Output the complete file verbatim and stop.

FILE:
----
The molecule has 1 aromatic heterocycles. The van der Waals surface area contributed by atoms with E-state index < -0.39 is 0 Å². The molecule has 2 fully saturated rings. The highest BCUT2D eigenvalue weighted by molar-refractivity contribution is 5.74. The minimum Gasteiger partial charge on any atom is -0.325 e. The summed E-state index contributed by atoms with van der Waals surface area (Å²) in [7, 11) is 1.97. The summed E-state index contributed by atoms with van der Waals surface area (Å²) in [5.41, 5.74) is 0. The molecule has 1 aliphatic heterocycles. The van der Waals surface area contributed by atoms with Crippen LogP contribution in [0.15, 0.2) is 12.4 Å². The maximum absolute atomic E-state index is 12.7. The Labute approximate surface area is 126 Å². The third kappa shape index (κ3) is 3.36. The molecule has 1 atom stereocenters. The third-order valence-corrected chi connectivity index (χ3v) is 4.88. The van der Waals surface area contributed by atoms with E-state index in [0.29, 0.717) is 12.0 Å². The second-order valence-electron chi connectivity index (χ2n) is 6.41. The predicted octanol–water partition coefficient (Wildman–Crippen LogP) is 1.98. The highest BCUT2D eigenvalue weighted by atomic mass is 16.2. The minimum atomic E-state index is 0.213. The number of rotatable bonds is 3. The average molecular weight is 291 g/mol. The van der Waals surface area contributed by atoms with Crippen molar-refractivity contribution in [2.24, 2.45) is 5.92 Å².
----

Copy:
The molecule has 1 aromatic heterocycles. The van der Waals surface area contributed by atoms with E-state index < -0.39 is 0 Å². The molecule has 2 fully saturated rings. The highest BCUT2D eigenvalue weighted by molar-refractivity contribution is 5.74. The minimum Gasteiger partial charge on any atom is -0.325 e. The summed E-state index contributed by atoms with van der Waals surface area (Å²) in [7, 11) is 1.97. The summed E-state index contributed by atoms with van der Waals surface area (Å²) in [5.41, 5.74) is 0. The molecule has 1 aliphatic heterocycles. The van der Waals surface area contributed by atoms with Crippen LogP contribution in [0.15, 0.2) is 12.4 Å². The maximum absolute atomic E-state index is 12.7. The Labute approximate surface area is 126 Å². The third kappa shape index (κ3) is 3.36. The molecule has 1 atom stereocenters. The third-order valence-corrected chi connectivity index (χ3v) is 4.88. The van der Waals surface area contributed by atoms with E-state index in [0.29, 0.717) is 12.0 Å². The second-order valence-electron chi connectivity index (χ2n) is 6.41. The predicted octanol–water partition coefficient (Wildman–Crippen LogP) is 1.98. The highest BCUT2D eigenvalue weighted by atomic mass is 16.2. The minimum atomic E-state index is 0.213. The number of rotatable bonds is 3. The average molecular weight is 291 g/mol. The van der Waals surface area contributed by atoms with Crippen molar-refractivity contribution in [2.24, 2.45) is 5.92 Å².